Nerina Pallot and I go way back. In 2001, Semisonic surprised everyone at that year’s V Festival by being good fun (no, really). Pallot supported the band on their subsequent UK tour, and I was in the audience. Her first album, Dear Frustrated Superstar, had been released earlier in the year on Polydor, and the songwriting it offered was a significant cut above anything being offered by much of the rest of that sad year. If all the pinks and wet hair on the cover made you wonder if you should be buying it, the record nevertheless remained on rotation for years. ‘If I Know You’, ‘Patience’, ‘Watch Out Billie’, ‘Jump’, ‘Dear Frustrated Superstar, ‘Blood is Blood’ and ‘My Last Tango’ all remain actual fair dinkum favourite songs of mine. This is not a bad hit rate for a 13-track debut.
2001 also saw the release of Ryan Adams’s superlative Gold, and if that record was followed by a slew of albums from alt.country’s most prolific serial disappointment, Pallot took as opposite a career path as possible: she was dropped by Polydor and further news of her proved thin on the ground. So when rumours of a comeback were succeeded by the release of 2005’s Fires, I confess to a sense of satisfaction: not only had Pallot apparently beaten the system, it was an even better collection of songs. Another four years gone, her third album, The Graduate, arrived on October 5th.
The quintessential Pallot song is simply a clever pop song. On The Graduate, it pains me to report, Pallot might take all this too far. She is now aiming, too, for the clever pop production (which here she attempts to do all by herself). ‘Everything’s Illuminated!’, ‘Real Late Starter’ and ‘The Right Side’ begin The Graduate with a trilogy of synthy, bassy, ballsy sing-alongs. ‘Real Late Starter’ has a catchy chorus, to be sure, but Pallot seems suspended between wanting to write dancey little pop songs and retaining some of her previous eloquence; so, bizarrely, she quotes Jonathan Safran Foer but loses her lyrical touch. (“I’m a loaded gun,” she sings on ‘The Right Side’. “You flip my switch, you watch me run.” Some gun!)
Pallot isn’t unrecognisable on The Graduate. Following the opening triumvirate, ‘Human’ skips over its preachy concept with charm, conviction and warmth. But then we get ‘I Don’t Want To Go Out’, in which we are treated to a slightly thin Scissor Sisters off-cut. The record doesn’t really develop any consistency until ‘Coming Home’, which again can’t resist the unconvincing pop production but is at least a strong enough song to survive it. ‘It Starts’ benefits from a beautiful lyric, ‘When Did I Become Such A Bitch’ is both catchy and wry (the usual Pallot trick, deployed in the most successful song on the record), whilst ‘Cigarette’ and ‘It Was Me’ alike share a statelier air which offers them space rather than suffocating them.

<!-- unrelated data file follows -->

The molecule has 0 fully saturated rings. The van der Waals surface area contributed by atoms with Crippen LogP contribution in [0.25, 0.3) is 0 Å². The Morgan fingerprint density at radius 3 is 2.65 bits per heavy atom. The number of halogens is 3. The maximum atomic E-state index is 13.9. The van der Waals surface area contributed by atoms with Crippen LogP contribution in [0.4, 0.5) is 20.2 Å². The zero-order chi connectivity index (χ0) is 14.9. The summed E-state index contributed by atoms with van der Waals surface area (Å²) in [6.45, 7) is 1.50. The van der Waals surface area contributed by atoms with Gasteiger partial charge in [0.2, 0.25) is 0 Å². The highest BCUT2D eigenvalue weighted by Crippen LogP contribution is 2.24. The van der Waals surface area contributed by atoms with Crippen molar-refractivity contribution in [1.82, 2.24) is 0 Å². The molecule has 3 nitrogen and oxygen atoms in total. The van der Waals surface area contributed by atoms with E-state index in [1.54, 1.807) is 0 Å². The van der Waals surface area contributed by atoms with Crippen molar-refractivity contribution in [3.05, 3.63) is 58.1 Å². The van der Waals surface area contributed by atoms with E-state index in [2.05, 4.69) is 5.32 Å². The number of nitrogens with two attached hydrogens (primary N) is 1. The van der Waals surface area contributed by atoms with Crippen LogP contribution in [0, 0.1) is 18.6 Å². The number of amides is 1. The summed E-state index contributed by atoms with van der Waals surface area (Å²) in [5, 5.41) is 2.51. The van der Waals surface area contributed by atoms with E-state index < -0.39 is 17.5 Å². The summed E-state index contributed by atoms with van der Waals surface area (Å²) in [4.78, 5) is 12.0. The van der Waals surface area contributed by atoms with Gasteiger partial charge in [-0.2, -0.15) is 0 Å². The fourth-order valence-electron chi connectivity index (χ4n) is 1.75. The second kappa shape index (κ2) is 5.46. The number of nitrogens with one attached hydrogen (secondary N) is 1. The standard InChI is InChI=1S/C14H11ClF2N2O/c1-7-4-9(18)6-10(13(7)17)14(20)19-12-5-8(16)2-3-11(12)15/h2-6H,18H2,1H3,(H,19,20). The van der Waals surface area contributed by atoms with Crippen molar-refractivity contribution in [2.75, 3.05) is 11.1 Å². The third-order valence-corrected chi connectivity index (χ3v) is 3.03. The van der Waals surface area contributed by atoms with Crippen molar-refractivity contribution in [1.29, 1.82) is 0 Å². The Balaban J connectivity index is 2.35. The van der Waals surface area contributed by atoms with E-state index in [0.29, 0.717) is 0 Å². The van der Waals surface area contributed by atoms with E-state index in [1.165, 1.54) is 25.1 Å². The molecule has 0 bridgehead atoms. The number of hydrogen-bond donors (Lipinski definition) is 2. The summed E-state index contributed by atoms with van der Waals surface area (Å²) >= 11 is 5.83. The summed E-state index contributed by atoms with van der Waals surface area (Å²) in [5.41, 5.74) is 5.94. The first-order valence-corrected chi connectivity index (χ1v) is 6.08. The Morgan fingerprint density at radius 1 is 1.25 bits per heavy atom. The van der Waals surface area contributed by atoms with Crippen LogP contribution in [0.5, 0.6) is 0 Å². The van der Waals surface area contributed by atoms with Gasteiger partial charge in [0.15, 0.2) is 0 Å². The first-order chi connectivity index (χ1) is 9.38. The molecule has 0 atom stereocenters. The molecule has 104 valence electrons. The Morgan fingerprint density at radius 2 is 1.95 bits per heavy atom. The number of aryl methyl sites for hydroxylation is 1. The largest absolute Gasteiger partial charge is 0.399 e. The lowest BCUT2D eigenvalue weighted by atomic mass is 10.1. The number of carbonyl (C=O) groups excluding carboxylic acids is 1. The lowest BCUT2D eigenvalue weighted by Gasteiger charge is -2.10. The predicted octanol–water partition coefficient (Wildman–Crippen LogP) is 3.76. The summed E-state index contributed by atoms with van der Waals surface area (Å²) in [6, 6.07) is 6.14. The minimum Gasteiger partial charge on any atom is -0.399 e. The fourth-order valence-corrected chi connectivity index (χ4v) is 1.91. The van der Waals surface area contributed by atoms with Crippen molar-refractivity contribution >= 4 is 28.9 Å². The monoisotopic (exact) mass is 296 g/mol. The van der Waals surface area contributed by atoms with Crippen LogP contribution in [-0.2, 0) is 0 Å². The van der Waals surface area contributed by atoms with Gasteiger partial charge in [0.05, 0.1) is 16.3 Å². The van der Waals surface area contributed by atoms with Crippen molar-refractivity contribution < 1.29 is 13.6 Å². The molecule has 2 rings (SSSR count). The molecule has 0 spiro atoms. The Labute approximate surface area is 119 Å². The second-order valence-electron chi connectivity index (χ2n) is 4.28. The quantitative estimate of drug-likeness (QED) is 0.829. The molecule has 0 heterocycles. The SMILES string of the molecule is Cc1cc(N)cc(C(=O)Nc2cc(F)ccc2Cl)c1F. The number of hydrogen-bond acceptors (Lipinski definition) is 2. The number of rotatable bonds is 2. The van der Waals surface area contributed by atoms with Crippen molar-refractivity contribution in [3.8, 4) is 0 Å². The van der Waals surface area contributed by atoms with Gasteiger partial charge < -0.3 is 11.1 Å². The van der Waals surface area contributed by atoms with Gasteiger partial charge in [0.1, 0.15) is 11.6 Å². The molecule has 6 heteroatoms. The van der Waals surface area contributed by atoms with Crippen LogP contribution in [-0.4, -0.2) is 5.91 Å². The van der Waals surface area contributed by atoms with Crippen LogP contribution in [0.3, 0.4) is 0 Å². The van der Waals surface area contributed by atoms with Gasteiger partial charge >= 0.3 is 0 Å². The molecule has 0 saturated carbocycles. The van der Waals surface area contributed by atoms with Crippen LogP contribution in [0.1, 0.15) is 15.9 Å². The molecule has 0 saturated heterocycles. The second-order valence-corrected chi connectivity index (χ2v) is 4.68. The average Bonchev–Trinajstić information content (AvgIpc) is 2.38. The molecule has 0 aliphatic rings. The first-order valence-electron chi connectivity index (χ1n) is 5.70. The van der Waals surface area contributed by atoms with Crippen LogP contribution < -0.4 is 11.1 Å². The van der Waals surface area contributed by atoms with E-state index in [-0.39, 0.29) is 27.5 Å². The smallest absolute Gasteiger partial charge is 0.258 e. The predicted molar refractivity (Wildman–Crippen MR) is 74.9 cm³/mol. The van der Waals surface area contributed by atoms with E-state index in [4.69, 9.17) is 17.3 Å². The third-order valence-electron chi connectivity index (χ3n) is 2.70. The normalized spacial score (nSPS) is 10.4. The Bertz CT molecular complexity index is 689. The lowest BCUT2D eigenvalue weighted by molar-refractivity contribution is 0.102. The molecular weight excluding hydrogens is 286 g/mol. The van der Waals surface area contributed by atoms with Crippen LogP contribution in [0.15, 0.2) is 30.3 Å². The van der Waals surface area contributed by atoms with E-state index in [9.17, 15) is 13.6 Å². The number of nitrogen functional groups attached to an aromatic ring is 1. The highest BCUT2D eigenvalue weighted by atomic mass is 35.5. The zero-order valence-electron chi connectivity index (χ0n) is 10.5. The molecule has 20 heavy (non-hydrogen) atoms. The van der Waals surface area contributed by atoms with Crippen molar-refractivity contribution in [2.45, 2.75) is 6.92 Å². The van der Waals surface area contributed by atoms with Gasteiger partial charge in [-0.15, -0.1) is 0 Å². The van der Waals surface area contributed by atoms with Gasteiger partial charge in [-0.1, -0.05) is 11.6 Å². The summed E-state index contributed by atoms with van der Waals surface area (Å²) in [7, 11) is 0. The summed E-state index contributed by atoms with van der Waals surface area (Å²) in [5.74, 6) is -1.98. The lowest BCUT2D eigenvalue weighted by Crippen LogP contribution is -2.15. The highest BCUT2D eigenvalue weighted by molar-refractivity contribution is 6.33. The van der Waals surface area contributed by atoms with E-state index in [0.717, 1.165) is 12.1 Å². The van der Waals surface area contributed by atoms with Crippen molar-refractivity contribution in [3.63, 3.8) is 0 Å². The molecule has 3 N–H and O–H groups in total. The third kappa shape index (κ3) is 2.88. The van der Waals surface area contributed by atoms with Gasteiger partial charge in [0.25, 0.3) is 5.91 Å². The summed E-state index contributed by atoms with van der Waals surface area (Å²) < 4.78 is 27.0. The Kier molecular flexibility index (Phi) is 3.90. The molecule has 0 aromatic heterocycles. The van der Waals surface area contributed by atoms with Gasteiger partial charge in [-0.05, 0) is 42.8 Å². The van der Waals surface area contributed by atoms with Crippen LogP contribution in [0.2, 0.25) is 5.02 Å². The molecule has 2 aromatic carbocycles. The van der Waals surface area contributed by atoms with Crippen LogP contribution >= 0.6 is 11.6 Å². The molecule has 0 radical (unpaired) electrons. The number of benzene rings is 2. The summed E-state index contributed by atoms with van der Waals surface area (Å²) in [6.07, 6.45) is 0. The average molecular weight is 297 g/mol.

It isn’t that Pallot should be trying to remake Fires, or treading the same old ground. (Understandably, she has said she was bored with the same old singer-songwriter schtick.) It isn’t even that any of the record is actively bad – her voice is still as clear as ever, the arrangements usually strong, and half the record’s songs are approaching rather fine. It’s that she is so consciously searching for new turf that she makes some beginner’s mistakes ordinarily beneath her talent and poise: ‘Everything’s Illuminated!’ has cracking (if nonsensical) choruses, but little to connect them; ‘I Don’t Want To Go Out’ lacks the thick mix necessary for a song of its type; and, anyway, there is a constant sense that many of the songs don’t quite fit the production they’ve been given. This tension even colours the album’s better songs, of which fewer than usual equal the achivements of the past.
This is still an OK record, and my fondness for Pallot is far from all used up – many of her contemporaries couldn’t even hope to do better than The Graduate. Naturally, I’ll be around for the next album. I’d ask for less of a wait, but I did that last time.